Pradyot Bikram Manikya Debbarma | The wannabe kingmaker

The TIPRA Motha chief, who demands a separate ‘Greater Tipraland’, seeks to unite Tripura’s different tribal communities under his party’s banner

January 15, 2023 02:28 am | Updated 02:28 am IST

Illustration: Sreejith R. Kumar

Illustration: Sreejith R. Kumar

All eyes are on Pradyot Bikram Manikya Debbarma, the Tirpura royal scion and chairman of the Tipraha Indigenous Progressive Regional Alliance (or TIPRA Motha), and the alliance he will pick ahead of the Assembly election in Tripura, because of the influence this two-year-old party has on the State’s tribal constituencies.

Just two-months before the April 2021 election to the Tripura Tribal Areas Autonomous District Council (TTAADC), Mr. Debbarma founded the TIPRA, which registered a stunning victory by winning 18 of the 28 seats. The TIPRA was the disruptive vehicle that displaced the usual power brokers in the State. Left parties that ruled the council since May 2015 could not win a single seat; nor did Mr. Debbarma’s former party, Congress, and the BJP’s ally, the Indigenous People’s Party of Tripura (IPFT). Only the BJP appeared somewhat insulated from the storm unleashed by the TIPRA, winning nine seats.

Mr. Debbarma hit the national headlines when he walked out of the Congress after a public showdown with its national leadership, which he accused of playing deaf to the State’s sentiments in September 2019. He was heading the Congress State unit when he resigned. With the victory in the council election, he established himself as a major player in State politics. With its sway over the tribal belt, the CPI(M), which is aiming for a larger anti-BJP alliance, is keen on having the TIPRA Motha on its side. The BJP, meanwhile, is watching nervously from the sidelines. The TIPRA Motha, in less than two years of its existence, has grown into the stature of a kingmaker.

Constitutional rights

The party is going into this year’s election with the slogan of ‘thansa’, which means “unity” in Kokborok, the lingua franca of most of the north-eastern State’s 19 tribal communities, and a demand for Greater Tipraland, which he insists is key to protecting the Constitutional rights of the tribal population. The Greater Tipraland includes the region under the TTADC and 36 other villages within the Tripura State boundaries. And thansa is aimed at uniting all Tribal political entities to ensure that the community’s vote doesn’t scatter.

Mr. Debbarma is an unusual politician. On Twitter, he describes himself as a sportsman, musician, wannabe mimicry artist, magician and animal lover. At Tripura Castle in Shillong, according to some estimates, he has over 100 pet dogs. Videos of him strumming guitar and belting out Bon Jovi’s It’s My Life or dribbling football have often made waves.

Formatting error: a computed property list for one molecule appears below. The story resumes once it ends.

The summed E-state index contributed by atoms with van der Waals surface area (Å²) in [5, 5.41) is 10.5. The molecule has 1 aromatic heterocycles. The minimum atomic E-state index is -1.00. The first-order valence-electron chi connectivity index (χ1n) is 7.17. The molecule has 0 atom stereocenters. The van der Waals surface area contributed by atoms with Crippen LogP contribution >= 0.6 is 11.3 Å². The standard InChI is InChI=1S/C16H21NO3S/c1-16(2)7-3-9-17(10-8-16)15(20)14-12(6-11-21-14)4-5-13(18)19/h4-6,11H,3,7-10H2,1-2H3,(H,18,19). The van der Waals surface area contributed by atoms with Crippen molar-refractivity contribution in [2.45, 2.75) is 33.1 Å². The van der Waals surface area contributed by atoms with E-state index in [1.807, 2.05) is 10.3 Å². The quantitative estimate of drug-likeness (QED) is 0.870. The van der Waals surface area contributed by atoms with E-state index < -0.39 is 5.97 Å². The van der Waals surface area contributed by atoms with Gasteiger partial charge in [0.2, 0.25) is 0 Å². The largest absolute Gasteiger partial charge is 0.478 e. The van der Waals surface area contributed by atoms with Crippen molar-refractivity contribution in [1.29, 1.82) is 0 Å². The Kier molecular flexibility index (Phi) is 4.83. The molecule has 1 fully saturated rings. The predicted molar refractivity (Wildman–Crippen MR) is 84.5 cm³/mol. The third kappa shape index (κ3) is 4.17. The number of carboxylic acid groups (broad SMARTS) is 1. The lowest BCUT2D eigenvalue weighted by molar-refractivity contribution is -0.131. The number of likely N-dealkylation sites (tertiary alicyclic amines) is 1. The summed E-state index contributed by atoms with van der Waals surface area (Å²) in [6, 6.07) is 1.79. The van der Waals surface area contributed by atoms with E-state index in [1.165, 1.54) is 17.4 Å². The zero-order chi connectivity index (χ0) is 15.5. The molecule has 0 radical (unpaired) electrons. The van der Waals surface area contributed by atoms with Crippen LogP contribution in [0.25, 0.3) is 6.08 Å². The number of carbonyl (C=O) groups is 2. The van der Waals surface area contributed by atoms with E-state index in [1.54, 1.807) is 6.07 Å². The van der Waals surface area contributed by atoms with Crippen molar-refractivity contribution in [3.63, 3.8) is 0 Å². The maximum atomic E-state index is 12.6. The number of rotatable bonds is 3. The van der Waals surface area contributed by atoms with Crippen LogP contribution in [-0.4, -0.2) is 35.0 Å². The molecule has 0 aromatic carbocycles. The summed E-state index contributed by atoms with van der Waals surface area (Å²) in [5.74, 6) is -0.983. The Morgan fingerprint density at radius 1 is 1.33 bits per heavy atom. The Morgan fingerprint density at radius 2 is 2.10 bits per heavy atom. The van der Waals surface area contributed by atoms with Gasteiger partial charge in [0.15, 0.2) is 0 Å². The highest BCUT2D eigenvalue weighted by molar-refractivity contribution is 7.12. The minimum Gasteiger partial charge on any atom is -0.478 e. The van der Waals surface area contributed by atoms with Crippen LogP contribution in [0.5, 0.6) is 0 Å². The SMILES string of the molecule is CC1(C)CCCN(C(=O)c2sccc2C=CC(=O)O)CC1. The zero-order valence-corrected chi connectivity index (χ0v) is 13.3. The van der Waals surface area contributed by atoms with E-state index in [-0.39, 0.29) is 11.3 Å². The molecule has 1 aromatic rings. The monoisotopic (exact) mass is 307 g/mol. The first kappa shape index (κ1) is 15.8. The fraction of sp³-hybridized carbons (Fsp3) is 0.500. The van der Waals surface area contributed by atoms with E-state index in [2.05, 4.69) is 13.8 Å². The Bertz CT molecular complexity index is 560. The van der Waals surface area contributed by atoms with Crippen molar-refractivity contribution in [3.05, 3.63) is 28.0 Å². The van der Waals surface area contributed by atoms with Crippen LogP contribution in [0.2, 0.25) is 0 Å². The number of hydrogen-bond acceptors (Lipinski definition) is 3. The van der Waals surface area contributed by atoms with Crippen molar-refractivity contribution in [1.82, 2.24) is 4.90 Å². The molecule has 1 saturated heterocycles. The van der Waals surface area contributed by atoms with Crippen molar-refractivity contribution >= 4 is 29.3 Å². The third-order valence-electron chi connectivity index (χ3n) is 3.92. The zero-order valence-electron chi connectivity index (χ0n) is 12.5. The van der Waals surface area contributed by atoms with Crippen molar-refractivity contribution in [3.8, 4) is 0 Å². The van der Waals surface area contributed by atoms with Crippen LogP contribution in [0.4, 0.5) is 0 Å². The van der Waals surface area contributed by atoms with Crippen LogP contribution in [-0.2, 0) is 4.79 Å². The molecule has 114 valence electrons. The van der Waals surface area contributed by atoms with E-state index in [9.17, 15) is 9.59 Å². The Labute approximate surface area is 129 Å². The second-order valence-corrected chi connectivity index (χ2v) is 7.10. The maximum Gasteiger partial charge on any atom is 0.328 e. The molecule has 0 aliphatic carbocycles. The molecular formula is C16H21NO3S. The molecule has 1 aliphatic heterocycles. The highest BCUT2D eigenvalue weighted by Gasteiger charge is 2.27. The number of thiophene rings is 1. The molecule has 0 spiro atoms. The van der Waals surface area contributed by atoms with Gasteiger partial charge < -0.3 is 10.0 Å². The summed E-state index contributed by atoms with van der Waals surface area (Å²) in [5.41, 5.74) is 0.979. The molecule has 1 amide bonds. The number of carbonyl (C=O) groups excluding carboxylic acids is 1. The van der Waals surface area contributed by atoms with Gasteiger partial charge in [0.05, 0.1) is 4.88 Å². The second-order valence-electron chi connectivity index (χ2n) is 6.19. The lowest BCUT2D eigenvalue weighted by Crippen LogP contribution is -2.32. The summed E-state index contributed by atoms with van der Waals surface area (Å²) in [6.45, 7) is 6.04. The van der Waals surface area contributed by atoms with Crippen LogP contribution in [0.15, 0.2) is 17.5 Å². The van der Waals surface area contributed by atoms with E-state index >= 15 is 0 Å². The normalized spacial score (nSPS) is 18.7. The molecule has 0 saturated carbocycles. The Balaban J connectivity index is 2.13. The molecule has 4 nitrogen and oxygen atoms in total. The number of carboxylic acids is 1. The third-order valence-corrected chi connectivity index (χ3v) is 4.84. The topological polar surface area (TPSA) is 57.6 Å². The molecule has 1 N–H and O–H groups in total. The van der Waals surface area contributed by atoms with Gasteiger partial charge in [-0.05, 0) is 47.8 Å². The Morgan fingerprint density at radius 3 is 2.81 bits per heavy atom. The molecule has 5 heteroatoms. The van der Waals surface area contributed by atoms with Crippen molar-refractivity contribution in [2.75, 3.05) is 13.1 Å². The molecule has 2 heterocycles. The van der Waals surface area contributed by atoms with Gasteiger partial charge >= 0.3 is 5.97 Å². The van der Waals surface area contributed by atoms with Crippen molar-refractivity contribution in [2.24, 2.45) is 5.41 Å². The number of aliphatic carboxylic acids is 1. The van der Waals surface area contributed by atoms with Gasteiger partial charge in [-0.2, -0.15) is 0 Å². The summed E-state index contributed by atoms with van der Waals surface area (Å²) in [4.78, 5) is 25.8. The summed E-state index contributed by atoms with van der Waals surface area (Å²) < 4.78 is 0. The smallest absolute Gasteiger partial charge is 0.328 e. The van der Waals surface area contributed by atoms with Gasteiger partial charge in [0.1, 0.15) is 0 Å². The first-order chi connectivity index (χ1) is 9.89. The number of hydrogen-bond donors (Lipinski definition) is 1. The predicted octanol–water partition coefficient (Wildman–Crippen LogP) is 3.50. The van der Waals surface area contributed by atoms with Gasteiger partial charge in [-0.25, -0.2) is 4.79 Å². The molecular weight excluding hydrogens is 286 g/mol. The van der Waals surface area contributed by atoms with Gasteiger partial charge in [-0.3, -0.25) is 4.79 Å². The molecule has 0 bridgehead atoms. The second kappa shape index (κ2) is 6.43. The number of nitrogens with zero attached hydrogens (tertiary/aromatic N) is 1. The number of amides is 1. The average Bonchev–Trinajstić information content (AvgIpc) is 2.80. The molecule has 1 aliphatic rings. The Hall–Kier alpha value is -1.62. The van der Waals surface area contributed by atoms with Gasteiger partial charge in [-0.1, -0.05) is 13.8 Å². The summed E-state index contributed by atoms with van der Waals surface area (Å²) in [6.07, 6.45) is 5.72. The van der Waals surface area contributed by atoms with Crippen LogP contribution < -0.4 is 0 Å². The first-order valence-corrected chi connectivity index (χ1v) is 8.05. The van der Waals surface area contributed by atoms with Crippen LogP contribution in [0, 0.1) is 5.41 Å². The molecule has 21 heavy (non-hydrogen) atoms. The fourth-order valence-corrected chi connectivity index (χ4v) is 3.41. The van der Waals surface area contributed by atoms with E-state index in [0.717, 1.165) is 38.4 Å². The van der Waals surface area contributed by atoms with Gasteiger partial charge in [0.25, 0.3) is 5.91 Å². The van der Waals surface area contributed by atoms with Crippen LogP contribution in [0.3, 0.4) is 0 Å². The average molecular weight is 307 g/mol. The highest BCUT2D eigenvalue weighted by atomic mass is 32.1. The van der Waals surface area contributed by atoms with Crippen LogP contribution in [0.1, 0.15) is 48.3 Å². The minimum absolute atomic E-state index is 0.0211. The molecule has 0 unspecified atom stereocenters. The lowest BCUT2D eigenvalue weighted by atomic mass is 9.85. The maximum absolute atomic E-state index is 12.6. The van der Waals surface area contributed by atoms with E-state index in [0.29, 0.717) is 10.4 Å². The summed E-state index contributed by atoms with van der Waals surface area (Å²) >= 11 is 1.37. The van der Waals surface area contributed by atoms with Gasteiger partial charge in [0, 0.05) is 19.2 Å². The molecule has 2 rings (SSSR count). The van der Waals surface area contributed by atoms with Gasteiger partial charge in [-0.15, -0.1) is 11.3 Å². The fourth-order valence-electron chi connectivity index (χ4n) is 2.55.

Mr. Debbarma has spent most of his life at Tripura Castle in Shillong. Speaking at a TED Talk event in Shillong in 2014, he said he got into politics by default. “It was 25th February, 1996 and 1:30 am, I remember the date because I was watching the Champions League (football match). There was a knock at the door, my chowkidaar (security guard) informed [me] that a few armed men are at the gate. Turned out they were policemen, who without a warrant or any evidence arrested my sister, just on the basis of her ethnicity. That was the first time that I felt acutely conscious of my ethnicity,” he said.

While it may have been the moment of personal awakening for him, Mr. Debbarma did not exactly stray into politics, he was born in it. His parents have served in Parliament and the Assembly for multiple terms. And his family, the Manikya dynasty, had been ruling the Twipra Kingdom from the early 15th century to 1949.

Mr. Debbarma’s politics has centred on upholding and preserving the tribal cultural identity. Thus, one of the prominent strains of his campaign has been to give prominence to the Kokbrook language, fuelling allegations that he is playing divisive politics dividing the State on parochial lines of tribals versus Bengalis. He denies the charge and claims the TIPRA Motha will contest outside the tribal belt too, a total of 45 seats in the Assembly elections. Many of his critics also point out that while he is championing Kokbrook, his royal ancestors are responsible for the downfall of the language, since they gave Bangla primacy over it. They quote families’ close ties with Bangla literature giant and Nobel laureate Rabindranath Tagore’s close association with the family. The family hosted Tagore for an extended period of time in Agartala where he did a lot of his writing.

His well-wishers and critics are both watching Tripura closely to see whether Mr. Debbarma and TIPRA Motha’s gambit will be successful or not.

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